Dr Chi-ho Yeung and Prof Michael Wong from the Department of Physics at the Hong Kong University of Science and Technology (HKUST) in collaboration with Prof David Saad from Aston University in the UK have applied polymer physics to derive a novel approach for coordinating optimal routes for individual passengers. Their simulations using data from the London underground network show that the new method reduces crowding experienced by passengers by 24%, while journeys take only 5% longer on average. The findings have been published in the Proceedings of the National Academy of Sciences (PNAS) of the USA.
An immediate application of the results would be a next-generation navigation system which coordinates the path of road users or passengers. Logistics, air traffic, and communication networks, such as the internet, may also benefit. Instead of identifying only the shortest path for individuals, as given by conventional pathfinder applications and GPS navigation devices, the research team's new method aims to coordinate individual routes to avoid congestion in peak hours and to optimize the use of resources in off-peak hours.
Coordinating multiple paths is a long-standing research problem in Mathematics and Computer Science. The shortest path seems a reasonable choice to make but, perhaps surprisingly, is a bad one in many cases. During peak hours, popular routes are likely to be congested when travelers follow their respective shortest paths, making travel slower when compared with slightly longer but less crowded routes. Diversifying the paths is more efficient. In addition, path-sharing in off-peak hours can help to consolidate routes in the transportation network, thus saving resources.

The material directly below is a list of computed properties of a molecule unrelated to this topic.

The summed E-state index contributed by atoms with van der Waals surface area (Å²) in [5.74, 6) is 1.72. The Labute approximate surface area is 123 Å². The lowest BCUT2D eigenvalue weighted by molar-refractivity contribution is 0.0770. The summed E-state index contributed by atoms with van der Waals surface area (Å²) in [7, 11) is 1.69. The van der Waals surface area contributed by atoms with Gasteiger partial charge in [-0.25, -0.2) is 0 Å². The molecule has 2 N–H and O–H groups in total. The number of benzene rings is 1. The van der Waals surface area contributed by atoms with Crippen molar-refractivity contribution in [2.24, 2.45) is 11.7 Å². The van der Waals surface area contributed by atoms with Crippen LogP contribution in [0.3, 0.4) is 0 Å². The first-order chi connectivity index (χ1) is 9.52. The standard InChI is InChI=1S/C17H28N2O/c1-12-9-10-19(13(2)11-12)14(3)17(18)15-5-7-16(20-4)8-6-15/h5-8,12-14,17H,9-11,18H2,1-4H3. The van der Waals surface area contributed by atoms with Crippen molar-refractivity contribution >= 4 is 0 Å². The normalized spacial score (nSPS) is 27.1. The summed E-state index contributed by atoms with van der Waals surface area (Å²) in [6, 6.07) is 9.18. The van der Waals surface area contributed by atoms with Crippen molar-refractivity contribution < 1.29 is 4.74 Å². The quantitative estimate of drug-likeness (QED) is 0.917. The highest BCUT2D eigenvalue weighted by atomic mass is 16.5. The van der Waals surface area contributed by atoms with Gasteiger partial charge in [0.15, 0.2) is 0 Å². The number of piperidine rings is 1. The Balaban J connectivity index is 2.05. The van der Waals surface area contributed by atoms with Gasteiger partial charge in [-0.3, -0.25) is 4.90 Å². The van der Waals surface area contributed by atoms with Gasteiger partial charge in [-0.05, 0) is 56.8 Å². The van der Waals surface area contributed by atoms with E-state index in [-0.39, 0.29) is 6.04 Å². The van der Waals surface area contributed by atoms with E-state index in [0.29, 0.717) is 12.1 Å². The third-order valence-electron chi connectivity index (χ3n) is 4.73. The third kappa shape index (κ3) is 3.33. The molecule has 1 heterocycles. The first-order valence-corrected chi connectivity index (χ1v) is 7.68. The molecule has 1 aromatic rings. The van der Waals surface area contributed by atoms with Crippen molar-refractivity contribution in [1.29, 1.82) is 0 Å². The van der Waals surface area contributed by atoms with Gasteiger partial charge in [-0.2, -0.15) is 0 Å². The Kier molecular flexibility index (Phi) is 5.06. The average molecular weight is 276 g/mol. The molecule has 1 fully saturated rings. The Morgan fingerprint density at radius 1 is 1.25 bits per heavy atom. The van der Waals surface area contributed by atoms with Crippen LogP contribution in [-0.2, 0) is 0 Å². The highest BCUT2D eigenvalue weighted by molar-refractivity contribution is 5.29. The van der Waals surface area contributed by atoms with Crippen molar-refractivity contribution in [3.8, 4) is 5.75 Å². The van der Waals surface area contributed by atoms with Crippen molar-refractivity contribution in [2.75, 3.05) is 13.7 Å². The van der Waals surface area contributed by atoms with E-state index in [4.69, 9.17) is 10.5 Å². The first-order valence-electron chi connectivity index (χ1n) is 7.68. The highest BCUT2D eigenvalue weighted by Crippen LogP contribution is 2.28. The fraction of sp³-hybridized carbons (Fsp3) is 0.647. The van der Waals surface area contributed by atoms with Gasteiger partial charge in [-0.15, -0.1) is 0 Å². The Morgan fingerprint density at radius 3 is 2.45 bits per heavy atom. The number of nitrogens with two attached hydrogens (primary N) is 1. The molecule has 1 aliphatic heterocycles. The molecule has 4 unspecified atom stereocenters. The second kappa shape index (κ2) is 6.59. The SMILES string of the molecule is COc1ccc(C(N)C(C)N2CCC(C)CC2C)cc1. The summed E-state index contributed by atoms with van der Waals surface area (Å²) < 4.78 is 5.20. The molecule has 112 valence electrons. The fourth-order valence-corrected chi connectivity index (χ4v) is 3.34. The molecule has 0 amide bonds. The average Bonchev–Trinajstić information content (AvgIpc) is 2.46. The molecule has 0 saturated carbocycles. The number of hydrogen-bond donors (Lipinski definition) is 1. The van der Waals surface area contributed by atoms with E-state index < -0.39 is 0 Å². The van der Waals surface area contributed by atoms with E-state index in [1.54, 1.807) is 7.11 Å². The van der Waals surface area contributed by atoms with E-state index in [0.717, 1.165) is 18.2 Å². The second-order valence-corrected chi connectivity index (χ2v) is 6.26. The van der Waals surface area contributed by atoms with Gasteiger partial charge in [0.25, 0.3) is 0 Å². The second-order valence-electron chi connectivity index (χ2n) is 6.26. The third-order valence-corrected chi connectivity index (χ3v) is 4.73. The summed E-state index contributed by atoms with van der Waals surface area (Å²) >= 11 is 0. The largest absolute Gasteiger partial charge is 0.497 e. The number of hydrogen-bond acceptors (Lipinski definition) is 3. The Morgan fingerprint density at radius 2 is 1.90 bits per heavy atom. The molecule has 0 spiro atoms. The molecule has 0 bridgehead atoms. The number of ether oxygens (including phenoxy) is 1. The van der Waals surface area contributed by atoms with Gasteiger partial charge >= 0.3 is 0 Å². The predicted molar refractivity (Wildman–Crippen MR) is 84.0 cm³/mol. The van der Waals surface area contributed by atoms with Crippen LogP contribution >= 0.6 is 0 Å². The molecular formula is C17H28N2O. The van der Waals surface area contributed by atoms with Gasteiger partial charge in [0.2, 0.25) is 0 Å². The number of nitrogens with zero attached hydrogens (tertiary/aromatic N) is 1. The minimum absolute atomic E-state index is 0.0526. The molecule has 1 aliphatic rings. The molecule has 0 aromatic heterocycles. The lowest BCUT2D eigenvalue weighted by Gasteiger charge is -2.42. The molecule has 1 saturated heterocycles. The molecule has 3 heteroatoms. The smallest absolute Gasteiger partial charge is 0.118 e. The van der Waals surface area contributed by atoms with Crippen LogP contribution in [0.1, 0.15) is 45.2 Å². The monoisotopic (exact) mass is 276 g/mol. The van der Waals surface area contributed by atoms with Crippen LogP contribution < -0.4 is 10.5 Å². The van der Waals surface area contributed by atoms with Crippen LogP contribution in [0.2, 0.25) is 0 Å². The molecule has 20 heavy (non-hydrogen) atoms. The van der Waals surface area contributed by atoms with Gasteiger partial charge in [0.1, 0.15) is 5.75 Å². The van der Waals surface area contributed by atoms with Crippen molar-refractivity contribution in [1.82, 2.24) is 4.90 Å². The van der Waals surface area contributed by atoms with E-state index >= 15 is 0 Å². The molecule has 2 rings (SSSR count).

By applying polymer physics, the research team has found a novel way of coordinating passenger paths. Polymers are major components of textiles, plastics, and are even used to build modern-day airplanes. Each polymer is a molecular chain, similar to a string with two ends. If a polymer is used to represent a path, the two ends are fixed representing the starting point and the destination, while the body of the polymer is flexible depending on the choice of path. The research team then used polymers to represent the path of all users of a transportation network. To avoid congestion, the researchers introduced a repulsive force between polymers to discourage overlapping paths. They introduced an attractive force between polymers to encourage path-sharing in off-peak hours. Using tools from theoretical physics, the team obtained the optimal arrangement of polymers, and hence a coordinated path for all commuters.
The journal seeks to publish research with the greatest impact in a wide range of fields. The HKUST-Aston joint research was selected by PNAS editors as a highlight in both online and published versions, and highlighted by prestigious journals and media, including Nature Physics, PNAS, science blog and the worldwide science news website Phys.org..
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